Some thoughts on our local live music scene…

I recently polled a few musicians about:  1) what is horribly wrong with our little live music scene, 2) what’s good about it and 3) what could be improved?  If you’d care to add your two cents, please add a comment below…


Chris Kresge (owner-operator – Rocky Mountain Music Network/The Colorado Sound):

1)  There is nothing horribly wrong with the Colorado music scene.

2)  More stages and more radio support than anywhere else in the country.

3)  More radio support at commercial radio.


Ryan Chrys (solo artist & Demon Funkies):

1)  Horribly wrong?  ..not much here, it’s a great scene!

2)  Updsides are that I think it’s a bit more tight knit than others.  A lot of the bands and musicians here aren’t just acquaintances, they’re close friends and any local music lover is likely to see members from not just a few, but lots of different bands jamming together at each others gigs.  I love this about this scene.

3)  If we could just get corporate media to spotlight the local music and talent more.  That’s the biggest thing for me, we have local talent that is equal or greater in quality than a lot of the crap corporate media feeds us.  I know the whole battle and the how’s and why’s of it all so I know it’s not something we can just “make” happen, but I can still dream that corporate didn’t have to be so corporate!


Michael Herrera (life-long musician & marketing specialist):

1)  To begin, I don’t think our scene is so little.  We’ve got tons of bands and tons of venues for a mid-size city.  I travel for business a lot and wherever I am I make a point to try to check out the local scene.  I can say that Denver holds its own in terms of quantity and quality.

The main issue, in my opinion, is that despite all the above, Denver is still not a live music town like Austin or Nashville are, or even Omaha.  By this, I mean by and large, Denverites don’t make special trips to see live music unless it’s a national act or tied to a larger event (Westword Music Fest, Taste of Colorado, etc.).  Yes, our friends and our network of fans of our respective bands will represent but very rarely do you hear someone say, “let’s go see who’s playing at 3Kings tonight.”  Very different in Nashville/Austin/LA/NYC, etc. 

The second problem is that for the most part, original music is a really tough sell in Denver.  Denver is a sports bar town and if there’s a band playing classic rock and 80s hits that’s good karaoke when the liquor starts to take effect.  I’ve played in very successful (but sloppy) cover bands and very tight but unsuccessful original bands. 

2)  Tons of great venues – LoDo is as good as any city in the country for live music in terms of quality and quantity of venues

3)  I don’t know the silver bullet here but I think we can learn from other cities like Nashville that promote it’s music scene early and often. Social media would be key here.


Mike Paul Hughes (music production and formerly of the band Double Down):

1)  In my opinion, the thing that hurts Denver original music the most is the location of the venues.  Most of the venues are in places where one must drive. 

2)  N/A

3)  If there were several original music clubs on 16th St mall, where the walking public was, then people could wander in off the street.  This would “bring the music to the people” as opposed to “bring your people to the music” which is much harder.  I suspect that the high rent in these places prevents the fledgling bar owners to start there.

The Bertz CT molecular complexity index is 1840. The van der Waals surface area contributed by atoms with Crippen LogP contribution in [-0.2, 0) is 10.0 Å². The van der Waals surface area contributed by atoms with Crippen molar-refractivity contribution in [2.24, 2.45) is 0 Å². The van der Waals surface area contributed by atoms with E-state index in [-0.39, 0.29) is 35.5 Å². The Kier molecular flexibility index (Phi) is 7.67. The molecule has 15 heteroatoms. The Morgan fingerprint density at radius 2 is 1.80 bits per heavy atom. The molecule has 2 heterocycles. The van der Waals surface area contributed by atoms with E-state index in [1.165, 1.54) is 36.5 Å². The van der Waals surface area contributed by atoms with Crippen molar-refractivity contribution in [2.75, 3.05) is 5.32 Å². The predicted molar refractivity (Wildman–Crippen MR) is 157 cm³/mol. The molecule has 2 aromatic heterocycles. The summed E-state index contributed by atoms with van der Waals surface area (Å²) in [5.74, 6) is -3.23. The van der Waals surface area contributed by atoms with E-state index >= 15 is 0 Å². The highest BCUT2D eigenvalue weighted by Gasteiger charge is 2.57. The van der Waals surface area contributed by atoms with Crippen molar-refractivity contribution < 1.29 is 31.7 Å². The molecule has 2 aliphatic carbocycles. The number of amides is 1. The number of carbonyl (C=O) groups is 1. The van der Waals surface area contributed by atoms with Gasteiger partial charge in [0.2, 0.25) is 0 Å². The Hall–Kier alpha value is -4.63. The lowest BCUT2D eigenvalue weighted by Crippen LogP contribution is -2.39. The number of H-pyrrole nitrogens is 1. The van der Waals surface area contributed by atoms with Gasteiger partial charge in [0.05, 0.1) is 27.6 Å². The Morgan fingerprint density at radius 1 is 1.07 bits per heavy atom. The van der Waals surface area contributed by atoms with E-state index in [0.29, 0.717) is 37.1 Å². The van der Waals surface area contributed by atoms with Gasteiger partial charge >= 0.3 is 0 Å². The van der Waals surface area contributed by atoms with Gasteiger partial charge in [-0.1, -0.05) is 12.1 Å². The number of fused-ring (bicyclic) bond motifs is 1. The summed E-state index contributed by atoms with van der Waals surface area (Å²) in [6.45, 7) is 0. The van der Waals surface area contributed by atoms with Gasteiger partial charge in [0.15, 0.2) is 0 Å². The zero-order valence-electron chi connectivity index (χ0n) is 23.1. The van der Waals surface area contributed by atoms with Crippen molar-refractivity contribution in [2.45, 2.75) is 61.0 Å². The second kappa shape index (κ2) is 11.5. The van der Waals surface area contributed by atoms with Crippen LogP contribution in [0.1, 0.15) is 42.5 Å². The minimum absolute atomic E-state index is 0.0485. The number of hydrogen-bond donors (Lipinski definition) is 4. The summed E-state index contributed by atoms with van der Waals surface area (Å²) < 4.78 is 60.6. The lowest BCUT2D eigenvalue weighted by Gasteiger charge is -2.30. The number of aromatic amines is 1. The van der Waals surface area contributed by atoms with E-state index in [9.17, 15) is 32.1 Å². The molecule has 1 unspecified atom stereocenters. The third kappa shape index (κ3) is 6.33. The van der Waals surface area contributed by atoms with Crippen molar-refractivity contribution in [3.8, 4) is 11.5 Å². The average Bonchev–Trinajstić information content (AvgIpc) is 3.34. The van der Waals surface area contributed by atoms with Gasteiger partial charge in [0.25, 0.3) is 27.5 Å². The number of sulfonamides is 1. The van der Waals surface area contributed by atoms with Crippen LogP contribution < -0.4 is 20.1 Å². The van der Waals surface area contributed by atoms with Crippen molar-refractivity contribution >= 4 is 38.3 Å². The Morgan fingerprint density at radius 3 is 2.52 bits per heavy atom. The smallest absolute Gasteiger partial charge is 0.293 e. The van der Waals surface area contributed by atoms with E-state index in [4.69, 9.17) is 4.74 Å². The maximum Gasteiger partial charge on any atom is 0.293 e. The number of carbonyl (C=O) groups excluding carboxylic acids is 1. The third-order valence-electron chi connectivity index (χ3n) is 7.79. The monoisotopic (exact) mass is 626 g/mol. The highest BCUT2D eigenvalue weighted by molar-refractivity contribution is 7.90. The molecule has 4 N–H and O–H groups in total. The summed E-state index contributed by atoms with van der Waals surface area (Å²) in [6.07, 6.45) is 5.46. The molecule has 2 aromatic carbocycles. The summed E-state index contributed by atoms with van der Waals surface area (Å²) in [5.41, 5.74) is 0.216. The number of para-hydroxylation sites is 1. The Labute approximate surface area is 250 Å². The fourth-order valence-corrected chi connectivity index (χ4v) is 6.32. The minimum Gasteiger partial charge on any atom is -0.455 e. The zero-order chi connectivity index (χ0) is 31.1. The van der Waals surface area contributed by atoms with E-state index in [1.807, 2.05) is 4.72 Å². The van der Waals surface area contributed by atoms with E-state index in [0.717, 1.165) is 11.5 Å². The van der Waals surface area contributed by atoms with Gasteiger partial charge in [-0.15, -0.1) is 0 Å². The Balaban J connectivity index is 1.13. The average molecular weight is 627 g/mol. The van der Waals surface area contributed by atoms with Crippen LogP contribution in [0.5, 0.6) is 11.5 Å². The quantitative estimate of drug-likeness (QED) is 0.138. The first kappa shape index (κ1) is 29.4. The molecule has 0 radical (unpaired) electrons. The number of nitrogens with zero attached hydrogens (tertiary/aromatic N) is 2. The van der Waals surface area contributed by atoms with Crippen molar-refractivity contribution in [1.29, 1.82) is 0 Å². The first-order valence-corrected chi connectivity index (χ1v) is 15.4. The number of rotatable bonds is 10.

David Freshman (professional musician:  Shelvis & The Roustabouts – An All-Elvis revue, plus Pilot Theory, Lady & the Tramps, and Frosh):

1)  First, there seems to be a specific company, Road Dawg Touring, run by Doug Tackett, that stops 90% of bands from having an opportunity to play many clubs in Colorado.  Why?  This is tantamount to price fixing or collusion.  

Second, the ticket systems that clubs such as Herman’s, Toads Tavern and other main venues use.  Most bands in Denver do not know hundreds of people, especially the older, more veteran bands/players.

I would propose a straight across pay the bands for their services with a guaranteed fee. The bar usually makes 5-8 times the amount that they pay a band.  They also book bands too frequently.  This causes the band’s fans to not develop a natural desire to see their favorite groups.

2)  Colorado has a ready, willing and able population that loves music.  Allow the people as many opportunities to see groups in all different settings: House Concerts, Festivals, Clubs, Block Parties, Events, Benefits…etc.  This will allow the bands the proper exposure they need and the population to view the bands in many different settings, both intimate and more large.

3)  First, I would have these bands paid a minimum of $40 per person so that their basic expenses of gasoline, strings, rental spaces, equipment…etc is covered a little bit.  Mostly the gasoline, which at $3.75 per gallon almost, costs the bands a fortune.

Allow the bands the opportunity to play out much more.  These market inhibitors such as Road Dawg Touring (Doug Tackett’s company), bars that require a band to “sell tickets” in order to get paid $50 for the whole band even, stop the bands dead in their tracks from having some market opportunities.  

I would design more intimate settings, (house concerts, school dances, parks, community and church centers so that both the intimate setting and the bands could make a little bit.  This is what it was like back in the 1960’s, with YMCA dances, Temple/Church functions, AA functions, and other unusual places to perform.